“I like to hang out with other musicians and singers,” said Barbee. “It’s a lot of fun and rewarding. I just like to play. When you get together with other people who love to do what they are doing; it creates this really cool creative musical environment.

The first song titled “Human Nature” was sung by Music Major Diamond Johnson.
This is her first semester on campus and her first time outside of CME.

“My mom will always sing with me and play music,” said Johnson, who has been singing since the age of three. “I’ll try to sing anything. She motivated me to keep pushing to sing.

According to Johnson, singing with everyone just got natural – they all rocked a lot together.

“I love everyone. Everyone is so diverse and different and dope,” Johnson said. “Everyone is so talented. The singers are just amazing. It’s different but I love it. C are all my family.

Johnson strongly recommends that all musicians and singers take the course. She even called it one of the best courses to take.

“Don’t be afraid, go for it,” Johnson said. “Show your talent and don’t give up. “

Johnson then sings “Valerie” by Amy Winehouse with Hannah Miller and Gillian Rains.

Miller, 20, is in his fifth semester on campus. She graduated in music and communication. She took CME last year and then took a semester off.

“I came back this semester, but people are changing,” Miller said. “The skill level changes. This whole group is different. You understand it and you adjust. It’s not difficult.”

Miller started singing at the age of five. She took private lessons when she was in second year. In high school, she joined wind bands, a jazz orchestra, and a choir.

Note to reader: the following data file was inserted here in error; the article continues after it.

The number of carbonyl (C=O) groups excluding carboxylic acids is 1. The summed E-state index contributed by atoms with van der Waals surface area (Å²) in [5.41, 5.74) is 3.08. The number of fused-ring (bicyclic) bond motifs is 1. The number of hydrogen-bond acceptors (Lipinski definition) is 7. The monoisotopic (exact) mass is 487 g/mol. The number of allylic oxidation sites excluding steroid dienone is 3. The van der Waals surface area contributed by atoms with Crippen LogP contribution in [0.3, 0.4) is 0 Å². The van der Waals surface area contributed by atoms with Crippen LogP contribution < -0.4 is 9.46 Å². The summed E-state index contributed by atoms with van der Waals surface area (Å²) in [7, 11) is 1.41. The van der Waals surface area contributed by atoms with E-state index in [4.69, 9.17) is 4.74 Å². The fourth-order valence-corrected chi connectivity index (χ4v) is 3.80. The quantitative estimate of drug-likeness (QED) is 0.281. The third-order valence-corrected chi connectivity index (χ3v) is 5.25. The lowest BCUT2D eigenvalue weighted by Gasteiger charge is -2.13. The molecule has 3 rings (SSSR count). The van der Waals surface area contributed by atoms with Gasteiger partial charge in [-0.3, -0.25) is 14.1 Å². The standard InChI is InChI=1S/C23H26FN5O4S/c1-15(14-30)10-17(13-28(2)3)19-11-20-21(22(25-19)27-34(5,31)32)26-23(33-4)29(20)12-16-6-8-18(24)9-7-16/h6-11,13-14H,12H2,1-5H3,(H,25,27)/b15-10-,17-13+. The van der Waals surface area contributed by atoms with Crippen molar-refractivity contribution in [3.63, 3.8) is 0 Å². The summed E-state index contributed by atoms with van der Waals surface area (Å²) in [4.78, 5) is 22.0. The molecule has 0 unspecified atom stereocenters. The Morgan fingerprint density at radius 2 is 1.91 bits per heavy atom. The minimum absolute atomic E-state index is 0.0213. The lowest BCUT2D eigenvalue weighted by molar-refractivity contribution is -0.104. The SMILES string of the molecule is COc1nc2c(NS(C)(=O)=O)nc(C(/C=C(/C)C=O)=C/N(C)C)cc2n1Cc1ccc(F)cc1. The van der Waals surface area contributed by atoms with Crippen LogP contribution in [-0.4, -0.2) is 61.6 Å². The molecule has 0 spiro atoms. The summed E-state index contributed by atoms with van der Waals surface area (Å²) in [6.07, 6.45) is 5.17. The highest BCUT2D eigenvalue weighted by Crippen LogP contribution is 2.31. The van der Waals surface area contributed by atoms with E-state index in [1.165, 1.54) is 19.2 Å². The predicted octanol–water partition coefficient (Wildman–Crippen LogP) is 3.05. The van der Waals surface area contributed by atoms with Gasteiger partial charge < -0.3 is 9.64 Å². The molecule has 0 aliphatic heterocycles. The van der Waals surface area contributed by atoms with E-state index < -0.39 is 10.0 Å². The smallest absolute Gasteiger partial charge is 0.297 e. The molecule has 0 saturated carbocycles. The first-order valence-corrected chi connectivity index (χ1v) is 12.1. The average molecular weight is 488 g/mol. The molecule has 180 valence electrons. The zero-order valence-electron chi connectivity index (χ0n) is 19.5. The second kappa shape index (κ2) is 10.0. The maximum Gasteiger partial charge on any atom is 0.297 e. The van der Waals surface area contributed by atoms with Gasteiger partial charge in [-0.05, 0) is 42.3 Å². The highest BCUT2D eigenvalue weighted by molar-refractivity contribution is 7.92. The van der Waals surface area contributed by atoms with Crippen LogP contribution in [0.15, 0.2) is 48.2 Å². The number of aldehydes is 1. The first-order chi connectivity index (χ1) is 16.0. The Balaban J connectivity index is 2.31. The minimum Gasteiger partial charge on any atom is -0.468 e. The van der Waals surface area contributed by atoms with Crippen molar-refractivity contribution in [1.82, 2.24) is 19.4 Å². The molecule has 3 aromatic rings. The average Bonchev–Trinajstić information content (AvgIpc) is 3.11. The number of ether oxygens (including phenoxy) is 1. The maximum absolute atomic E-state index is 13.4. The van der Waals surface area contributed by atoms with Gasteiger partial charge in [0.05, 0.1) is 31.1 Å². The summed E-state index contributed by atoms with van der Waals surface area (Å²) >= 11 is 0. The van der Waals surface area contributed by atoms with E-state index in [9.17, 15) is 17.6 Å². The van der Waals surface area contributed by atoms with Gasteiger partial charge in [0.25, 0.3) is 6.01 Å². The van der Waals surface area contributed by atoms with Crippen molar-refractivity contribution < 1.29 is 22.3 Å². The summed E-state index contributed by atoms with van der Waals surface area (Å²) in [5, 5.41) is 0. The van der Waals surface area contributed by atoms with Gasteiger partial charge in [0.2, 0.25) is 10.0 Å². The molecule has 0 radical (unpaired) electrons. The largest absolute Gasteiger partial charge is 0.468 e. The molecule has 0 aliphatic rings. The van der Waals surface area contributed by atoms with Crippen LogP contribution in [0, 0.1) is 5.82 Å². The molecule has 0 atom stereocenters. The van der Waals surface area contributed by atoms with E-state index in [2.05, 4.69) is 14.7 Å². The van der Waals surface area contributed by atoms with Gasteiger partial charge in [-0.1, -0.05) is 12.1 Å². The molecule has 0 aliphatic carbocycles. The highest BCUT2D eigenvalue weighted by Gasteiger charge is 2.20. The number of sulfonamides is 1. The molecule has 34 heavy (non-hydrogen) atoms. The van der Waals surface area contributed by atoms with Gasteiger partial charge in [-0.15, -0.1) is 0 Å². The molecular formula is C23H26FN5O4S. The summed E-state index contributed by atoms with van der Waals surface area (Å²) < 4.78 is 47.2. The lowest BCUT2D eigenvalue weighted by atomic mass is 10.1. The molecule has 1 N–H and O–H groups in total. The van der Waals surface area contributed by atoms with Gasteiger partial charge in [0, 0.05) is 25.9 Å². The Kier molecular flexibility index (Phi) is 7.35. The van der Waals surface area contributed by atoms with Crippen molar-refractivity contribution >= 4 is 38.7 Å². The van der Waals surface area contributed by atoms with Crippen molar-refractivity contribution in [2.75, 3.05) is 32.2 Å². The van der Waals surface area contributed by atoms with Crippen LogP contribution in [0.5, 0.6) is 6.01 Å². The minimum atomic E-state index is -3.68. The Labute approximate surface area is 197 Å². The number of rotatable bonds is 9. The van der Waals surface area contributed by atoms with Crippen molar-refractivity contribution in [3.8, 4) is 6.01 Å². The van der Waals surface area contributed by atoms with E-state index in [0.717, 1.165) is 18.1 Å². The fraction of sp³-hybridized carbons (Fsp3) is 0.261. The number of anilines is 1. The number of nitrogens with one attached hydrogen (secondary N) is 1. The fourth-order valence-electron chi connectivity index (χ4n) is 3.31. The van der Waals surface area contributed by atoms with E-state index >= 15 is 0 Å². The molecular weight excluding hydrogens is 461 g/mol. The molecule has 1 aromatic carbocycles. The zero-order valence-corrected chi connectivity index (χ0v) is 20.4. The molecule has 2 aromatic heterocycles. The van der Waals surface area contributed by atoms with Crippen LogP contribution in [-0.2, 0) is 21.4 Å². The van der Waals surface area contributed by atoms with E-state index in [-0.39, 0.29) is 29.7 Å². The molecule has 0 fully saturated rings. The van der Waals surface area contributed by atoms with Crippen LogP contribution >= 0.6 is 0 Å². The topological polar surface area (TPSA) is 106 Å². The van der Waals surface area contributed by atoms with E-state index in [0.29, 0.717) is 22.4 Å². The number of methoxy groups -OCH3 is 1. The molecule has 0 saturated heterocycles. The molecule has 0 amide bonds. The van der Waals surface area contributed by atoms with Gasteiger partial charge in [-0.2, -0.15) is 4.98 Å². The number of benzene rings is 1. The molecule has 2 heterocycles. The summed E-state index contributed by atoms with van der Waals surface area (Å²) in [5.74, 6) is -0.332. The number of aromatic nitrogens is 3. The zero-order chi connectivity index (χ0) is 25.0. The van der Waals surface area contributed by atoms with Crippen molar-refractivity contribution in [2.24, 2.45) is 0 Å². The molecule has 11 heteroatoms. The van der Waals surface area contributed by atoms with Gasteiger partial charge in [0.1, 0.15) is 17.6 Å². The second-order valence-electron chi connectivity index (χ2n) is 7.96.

Miller compliments the CME’s ability to pick up material quickly and their good ear for music.

“Everything clicks great,” Miller said. “It’s crazy. I’ve never been in a band that I instantly get along with.

After the song, “Valerie” ended the next song called “Witchy Woman” by the Eagles began. This song was sung by Tara Stice.

Stice, major in music business management and second semester at CME. She just started singing more professionally this year.

“I remember going in the shower when I was little and singing,” Stice said. “It was my place of inspiration. Every time I went in the shower I just wanted to sing and sing and sing.

Each semester, the group will change members because of the auditions. Stice really bonded with the last group. It all got a little different when new members arrived. However, she thinks this current group is incredibly talented. Having amazing musicians made the transition easier for him.

“It’s a pleasure to work with everyone,” said Stice. “I look forward to each training session. I love going to rehearsals, it’s so much fun. I think we all feel like family.

During Stice’s “Witchy Woman” performance, Sergio Zazueta had a guitar solo.

Zazueta, 21, has been attending City College for a year. He graduated in music and has been playing guitar for 10 years.